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Burger King

Posted on by Alisa Fleming in Fast Food Restaurants with 5 Comments
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Burger King

No Dairy (Milk) Ingredients (use caution due to cross-contamination potential):

  • Burgers – Whopper®, Double Whopper®, Triple Whopper®, Whopper Jr.®, BK Bacon Burger, Hamburger, and Double Hamburger
  • Chicken and Other Sandwiches - Premium Grilled Chicken Sandwich
  • Sides – Apple Slices, and French Fries (dedicated fryer)
  • Dipping Sauces – BBQ, Zesty, A1 Thick & Hearty, and Honey Mustard
  • Salad Dressings – Ken’s® Apple Cider Vinaigrette and Ken’s® Honey Mustard
  • Breakfast – French Toast Sticks
  • Desserts – Dutch Apple Pie

No Dairy Ingredients, but Fried in Common Oil with Dairy-Containing Menu Items:

  • Chicken and Pork - Classic or Spicy Chicken Crisp Sandwich, Home-Style Chicken Strips, Chicken Nuggets, and Country Pork Sandwich
  • Fish – Premium Alaskan Fish Sandwich
  • Breakfast - Hash Browns

Restaurant Website: www.bk.com

Allergen Informationwww.bk.com/cms/en/us/cms_out/digital_assets/files/pages/MenuNutritionInformation_November2012.pdf

*The above information was supplied by the corresponding restaurant via their website, customer service, or other published nutritional information.  Ingredients and menu offerings are constantly changing in the food service industry, and can be subject to interpretation.  For this reason, Go Dairy Free does not guarantee nor take responsibility for the accuracy of this information.  If severe allergies or intolerances are a concern, contact the restaurant directly before purchasing or consuming one of their products.  Cross-contamination of potential food allergens should always be considered a possibility in a fast food restaurant.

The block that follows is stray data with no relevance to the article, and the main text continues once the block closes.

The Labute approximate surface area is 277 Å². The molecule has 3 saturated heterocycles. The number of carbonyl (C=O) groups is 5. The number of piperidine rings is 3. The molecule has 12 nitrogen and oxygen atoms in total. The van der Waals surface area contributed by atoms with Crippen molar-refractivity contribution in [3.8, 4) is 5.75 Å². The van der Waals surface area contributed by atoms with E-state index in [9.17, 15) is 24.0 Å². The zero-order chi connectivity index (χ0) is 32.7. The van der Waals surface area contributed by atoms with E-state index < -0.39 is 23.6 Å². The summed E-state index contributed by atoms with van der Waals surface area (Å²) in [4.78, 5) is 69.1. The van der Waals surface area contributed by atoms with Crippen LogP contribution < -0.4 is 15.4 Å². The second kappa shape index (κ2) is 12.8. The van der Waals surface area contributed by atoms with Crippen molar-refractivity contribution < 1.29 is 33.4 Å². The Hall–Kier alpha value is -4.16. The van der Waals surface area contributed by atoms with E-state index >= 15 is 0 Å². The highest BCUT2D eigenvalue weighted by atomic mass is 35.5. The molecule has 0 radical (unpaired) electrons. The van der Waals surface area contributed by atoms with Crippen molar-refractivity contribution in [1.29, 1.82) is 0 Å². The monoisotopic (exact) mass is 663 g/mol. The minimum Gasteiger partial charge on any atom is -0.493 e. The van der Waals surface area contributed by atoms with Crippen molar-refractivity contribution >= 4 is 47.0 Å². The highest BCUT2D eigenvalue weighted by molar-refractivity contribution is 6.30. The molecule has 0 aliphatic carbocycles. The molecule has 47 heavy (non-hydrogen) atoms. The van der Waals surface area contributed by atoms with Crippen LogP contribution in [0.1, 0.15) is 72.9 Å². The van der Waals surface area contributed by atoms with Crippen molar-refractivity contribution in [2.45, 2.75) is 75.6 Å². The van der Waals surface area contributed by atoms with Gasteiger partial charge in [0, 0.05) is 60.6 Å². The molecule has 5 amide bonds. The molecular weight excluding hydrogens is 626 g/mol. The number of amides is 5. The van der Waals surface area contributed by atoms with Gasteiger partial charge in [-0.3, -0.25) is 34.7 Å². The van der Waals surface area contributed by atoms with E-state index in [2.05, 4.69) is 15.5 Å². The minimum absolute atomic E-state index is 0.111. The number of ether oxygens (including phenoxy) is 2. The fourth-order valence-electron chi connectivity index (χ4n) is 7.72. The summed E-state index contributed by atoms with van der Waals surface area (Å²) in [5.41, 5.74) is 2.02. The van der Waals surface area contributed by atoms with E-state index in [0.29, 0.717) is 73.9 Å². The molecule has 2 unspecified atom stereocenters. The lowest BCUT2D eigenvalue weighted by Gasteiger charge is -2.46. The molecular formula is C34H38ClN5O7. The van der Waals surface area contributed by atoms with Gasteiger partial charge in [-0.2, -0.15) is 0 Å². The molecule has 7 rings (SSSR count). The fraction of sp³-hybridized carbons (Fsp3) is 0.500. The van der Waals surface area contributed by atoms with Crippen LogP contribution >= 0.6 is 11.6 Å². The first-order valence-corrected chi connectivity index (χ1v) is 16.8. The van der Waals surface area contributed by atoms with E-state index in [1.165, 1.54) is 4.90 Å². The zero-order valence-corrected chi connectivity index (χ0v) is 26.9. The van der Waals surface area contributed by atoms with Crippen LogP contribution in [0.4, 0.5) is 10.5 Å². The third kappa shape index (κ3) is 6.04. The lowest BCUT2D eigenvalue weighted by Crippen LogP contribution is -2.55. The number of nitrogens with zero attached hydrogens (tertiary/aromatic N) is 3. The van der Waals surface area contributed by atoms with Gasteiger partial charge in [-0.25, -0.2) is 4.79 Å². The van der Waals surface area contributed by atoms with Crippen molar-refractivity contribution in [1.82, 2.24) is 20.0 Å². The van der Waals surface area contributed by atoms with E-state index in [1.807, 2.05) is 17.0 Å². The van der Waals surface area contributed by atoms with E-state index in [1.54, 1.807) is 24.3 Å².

Last Updated: October 31, 2012

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About Alisa Fleming

Alisa is the founder of GoDairyFree.org, Senior Editor for Allergic Living magazine, and author of the best-selling dairy-free book, Go Dairy Free: The Guide and Cookbook for Milk Allergies, Lactose Intolerance, and Casein-Free Living. Alisa is also a professional recipe creator and product ambassador for the natural food industry. Follow me on Google+.

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Go Dairy Free: The Guide and Cookbook for Milk Allergies, Lactose Intolerance, and Casein-Free Living

5 Comments

  1. ElenieApril 21, 2013 at 8:22 amReply

    I’m not sure I am understand what you are stating is dairy free from Burger King. Are you indicating that the chicken nuggets and breaded crispy chicken sandwiches are dairy free, but may be fried in oil that has been contaminated w/ dairy? If so, this is not true. I called them just yesterday, 4/20/13 and they say that their nuggets, strips, and crispy chicken sandwiches are coated with buttermilk which is obviously not dairy free. This makes me question whether the rest of the suggestions on your fast food dairy free menu options are truly dairy free.

    • Sarah HatfieldApril 24, 2013 at 6:31 pmReply

      Hi, Elenie,